Honestly, I don't remember which song the title of this post comes from, but is seemed appropriate...wait, no....oh, I almost had it. "What it's Like" That's the song and a quick web search reveals it's by a band called Everlast. So there you go.
Anyhoo...I generally reserve my blog space for the happy, positive stuff going on in our lives. I justify this post by saying that I want to be able to look back at it in a year and smile at how far we've come. That's the optimism speaking.
Pessimistically, maybe I just have a few things I need to unload off my mind. A friend recently asked me if I have a compulsion to write. With the amount of writing I do, I'm not all that compelled to blog. But MommieN, this one's for you...a blog post born entirely out of compulsion to purge my suffering brain.
Today was a big day for us. It was the day we officially gave up on Smuch's first speech therapist (although I'd argue she sorta gave up on him months ago) and hired a new one.
Our first therapist came highly recommended. Her offices in Palo Alto are nice. Parents can watch sessions on closed circuit TV in the waiting room. The receptionist is friendly and exceptionally kind and both "Teacher Pat" and her colleague "Teacher Donna" are wonderful. They have a ton of experience with speech therapy, but in the end, they knew they were failing to help our son.
In what I heard as a last desperate suggestion, they said they'd talked to our pediatrician and that our pediatrician was interested in taking another look at Smunch. They didn't tell me why and our pediatrician wasn't all that forthcoming either. When we went in, she said she didn't think there was a problem, but she'd talk to the neurologist. She called back within a couple of hours and finally cleared up the mystery. Pat was concerned that maybe Smunch had Tourette's Syndrome and that the stuttering was caused by tics. The only way to know for sure would be to put him on medication to see if his stuttering improves.
I'd already been looking into other varieties of speech therapy. I'd heard some good things, and some bad, about the Lidcombe Program for preschoolers who stutter. Through a worldwide support group for parents of children who stutter, I fortuitously met a local mom whose daughter went through the Lidcombe Program and now stutters very little. Her therapist is here, in Menlo Park. I talked to her last week and we went for our first Lidcombe appointment today.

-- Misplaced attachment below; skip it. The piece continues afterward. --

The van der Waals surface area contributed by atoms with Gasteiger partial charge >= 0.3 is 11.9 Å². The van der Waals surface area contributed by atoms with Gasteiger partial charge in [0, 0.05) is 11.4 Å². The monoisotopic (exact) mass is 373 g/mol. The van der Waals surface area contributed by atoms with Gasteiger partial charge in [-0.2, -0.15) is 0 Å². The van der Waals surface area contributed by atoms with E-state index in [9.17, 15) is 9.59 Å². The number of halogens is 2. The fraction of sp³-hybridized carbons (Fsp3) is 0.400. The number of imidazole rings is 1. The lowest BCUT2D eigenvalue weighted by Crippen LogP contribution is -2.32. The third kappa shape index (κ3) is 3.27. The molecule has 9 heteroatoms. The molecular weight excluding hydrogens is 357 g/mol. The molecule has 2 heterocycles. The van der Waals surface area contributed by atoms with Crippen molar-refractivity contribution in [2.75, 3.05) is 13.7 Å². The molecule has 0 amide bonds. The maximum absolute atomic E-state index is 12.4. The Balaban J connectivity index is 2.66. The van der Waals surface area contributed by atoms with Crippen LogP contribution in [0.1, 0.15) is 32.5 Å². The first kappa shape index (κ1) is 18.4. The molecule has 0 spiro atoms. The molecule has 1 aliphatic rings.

I liked the therapist, Mercedes, but the appointment wasn't exactly encouraging. She talked to us about the Lidcombe program and what we would need to do to make it work. We already knew this program included a lot of parental involvement, so it was mostly old news. Smunch played with Play Doh quietly while we talked about him. Then she interacted with him for a little while and went back to talking to us.
The most alarming part of the meeting was how her suggested approach changed after talking to Smunch. There was a significant feeling of "holy crap, this is BAD" hanging in the air. She started talking about how some of his coping strategies would make for clinical challenges. She asked us to rate the stuttering on a scale of 1 to 10. We agreed that, for him, it was a 7 or 8. "Really?" she said. "I would have said 9 or even 10." This is a woman who stutters (although I couldn't tell) and comes from a long line of stutterers herself.
We're to start his therapy by getting him to repeat one syllable words without stuttering. For a kid who loves to talk and speaks in long, complex sentences, this is going to be torture. Of course, trying to interpret his long sentences is also torture right now. There is no win here.
I got home and called his previous therapist's office to cancel our appointments from here on out. Instead of feeling relieved to have a new avenue to pursue, I felt sad. It's so hard to find good people who take a real interest in your child. When you do, they sort of become an extension of your family...the team working to help your child have a normal childhood. It was like breaking up with a boyfriend I still cared about just because I knew the relationship wasn't going anywhere. Awful.
Although many of our friends have said that Smuch's speech doesn't sound bad, we knew it was a big problem. We'd already had speech therapists confirm that suspicion, but there's nothing nice about having it confirmed again and again. And it's hard to think back to the time, just a little over a year ago, when this wasn't even a problem. It's like a monster came and latched onto our little boy and won't let him go.